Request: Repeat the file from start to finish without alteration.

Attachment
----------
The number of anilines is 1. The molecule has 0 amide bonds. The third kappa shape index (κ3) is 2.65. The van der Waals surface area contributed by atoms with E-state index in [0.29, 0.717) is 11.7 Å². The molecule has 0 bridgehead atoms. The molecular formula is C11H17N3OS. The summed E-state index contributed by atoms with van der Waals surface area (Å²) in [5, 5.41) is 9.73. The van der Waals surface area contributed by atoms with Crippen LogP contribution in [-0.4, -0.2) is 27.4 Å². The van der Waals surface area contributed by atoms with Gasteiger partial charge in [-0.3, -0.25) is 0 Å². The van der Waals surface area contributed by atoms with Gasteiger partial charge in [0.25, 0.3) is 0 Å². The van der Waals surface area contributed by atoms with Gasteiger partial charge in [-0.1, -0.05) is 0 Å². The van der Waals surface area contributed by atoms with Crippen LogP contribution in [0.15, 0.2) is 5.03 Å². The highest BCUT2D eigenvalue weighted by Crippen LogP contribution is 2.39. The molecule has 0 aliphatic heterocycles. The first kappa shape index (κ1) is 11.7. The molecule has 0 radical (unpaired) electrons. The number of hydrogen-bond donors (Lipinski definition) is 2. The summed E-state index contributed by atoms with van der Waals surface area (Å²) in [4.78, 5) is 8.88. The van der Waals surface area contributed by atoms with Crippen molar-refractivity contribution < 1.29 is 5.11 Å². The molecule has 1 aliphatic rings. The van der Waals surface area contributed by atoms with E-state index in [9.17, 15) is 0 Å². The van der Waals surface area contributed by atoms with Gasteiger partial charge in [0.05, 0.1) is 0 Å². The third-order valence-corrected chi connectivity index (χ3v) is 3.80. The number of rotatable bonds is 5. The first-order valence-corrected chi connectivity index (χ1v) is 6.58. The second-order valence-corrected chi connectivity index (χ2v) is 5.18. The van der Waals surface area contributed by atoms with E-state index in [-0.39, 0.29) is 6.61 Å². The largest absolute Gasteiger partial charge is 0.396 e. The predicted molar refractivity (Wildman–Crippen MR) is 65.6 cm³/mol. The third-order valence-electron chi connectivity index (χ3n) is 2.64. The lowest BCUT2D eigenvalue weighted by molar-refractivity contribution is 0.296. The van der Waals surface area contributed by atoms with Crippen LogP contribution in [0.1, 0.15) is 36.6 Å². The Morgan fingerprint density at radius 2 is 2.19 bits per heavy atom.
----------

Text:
The number of anilines is 1. The molecule has 0 amide bonds. The third kappa shape index (κ3) is 2.65. The van der Waals surface area contributed by atoms with E-state index in [0.29, 0.717) is 11.7 Å². The molecule has 0 bridgehead atoms. The molecular formula is C11H17N3OS. The summed E-state index contributed by atoms with van der Waals surface area (Å²) in [5, 5.41) is 9.73. The van der Waals surface area contributed by atoms with Crippen LogP contribution in [-0.4, -0.2) is 27.4 Å². The van der Waals surface area contributed by atoms with Gasteiger partial charge in [-0.3, -0.25) is 0 Å². The van der Waals surface area contributed by atoms with Gasteiger partial charge in [0.25, 0.3) is 0 Å². The van der Waals surface area contributed by atoms with Gasteiger partial charge in [-0.1, -0.05) is 0 Å². The van der Waals surface area contributed by atoms with Crippen LogP contribution in [0.15, 0.2) is 5.03 Å². The highest BCUT2D eigenvalue weighted by Crippen LogP contribution is 2.39. The molecule has 0 aliphatic heterocycles. The first kappa shape index (κ1) is 11.7. The molecule has 0 radical (unpaired) electrons. The number of hydrogen-bond donors (Lipinski definition) is 2. The summed E-state index contributed by atoms with van der Waals surface area (Å²) in [4.78, 5) is 8.88. The van der Waals surface area contributed by atoms with Crippen molar-refractivity contribution < 1.29 is 5.11 Å². The molecule has 1 aliphatic rings. The van der Waals surface area contributed by atoms with E-state index in [9.17, 15) is 0 Å². The van der Waals surface area contributed by atoms with Gasteiger partial charge in [0.05, 0.1) is 0 Å². The third-order valence-corrected chi connectivity index (χ3v) is 3.80. The number of rotatable bonds is 5. The first-order valence-corrected chi connectivity index (χ1v) is 6.58. The second-order valence-corrected chi connectivity index (χ2v) is 5.18. The van der Waals surface area contributed by atoms with E-state index in [-0.39, 0.29) is 6.61 Å². The largest absolute Gasteiger partial charge is 0.396 e. The predicted molar refractivity (Wildman–Crippen MR) is 65.6 cm³/mol. The third-order valence-electron chi connectivity index (χ3n) is 2.64. The lowest BCUT2D eigenvalue weighted by molar-refractivity contribution is 0.296. The van der Waals surface area contributed by atoms with Crippen LogP contribution in [0.1, 0.15) is 36.6 Å². The Morgan fingerprint density at radius 2 is 2.19 bits per heavy atom.